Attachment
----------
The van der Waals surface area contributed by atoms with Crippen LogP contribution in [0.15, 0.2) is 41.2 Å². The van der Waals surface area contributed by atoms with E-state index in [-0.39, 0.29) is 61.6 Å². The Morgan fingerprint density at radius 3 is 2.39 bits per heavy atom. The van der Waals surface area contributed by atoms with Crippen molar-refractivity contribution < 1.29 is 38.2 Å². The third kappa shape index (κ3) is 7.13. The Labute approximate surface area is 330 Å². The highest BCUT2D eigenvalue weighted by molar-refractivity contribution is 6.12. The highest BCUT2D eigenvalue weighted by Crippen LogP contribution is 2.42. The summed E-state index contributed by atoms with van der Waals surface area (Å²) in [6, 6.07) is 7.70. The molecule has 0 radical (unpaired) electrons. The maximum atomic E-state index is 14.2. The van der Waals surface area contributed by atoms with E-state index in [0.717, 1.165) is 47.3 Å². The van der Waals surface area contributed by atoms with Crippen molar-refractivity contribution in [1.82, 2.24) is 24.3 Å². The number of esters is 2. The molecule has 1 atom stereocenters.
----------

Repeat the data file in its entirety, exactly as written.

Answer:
The van der Waals surface area contributed by atoms with Crippen LogP contribution in [0.15, 0.2) is 41.2 Å². The van der Waals surface area contributed by atoms with E-state index in [-0.39, 0.29) is 61.6 Å². The Morgan fingerprint density at radius 3 is 2.39 bits per heavy atom. The van der Waals surface area contributed by atoms with Crippen molar-refractivity contribution < 1.29 is 38.2 Å². The third kappa shape index (κ3) is 7.13. The Labute approximate surface area is 330 Å². The highest BCUT2D eigenvalue weighted by molar-refractivity contribution is 6.12. The highest BCUT2D eigenvalue weighted by Crippen LogP contribution is 2.42. The summed E-state index contributed by atoms with van der Waals surface area (Å²) in [6, 6.07) is 7.70. The molecule has 0 radical (unpaired) electrons. The maximum atomic E-state index is 14.2. The van der Waals surface area contributed by atoms with E-state index in [0.717, 1.165) is 47.3 Å². The van der Waals surface area contributed by atoms with Crippen molar-refractivity contribution in [1.82, 2.24) is 24.3 Å². The number of esters is 2. The molecule has 1 atom stereocenters.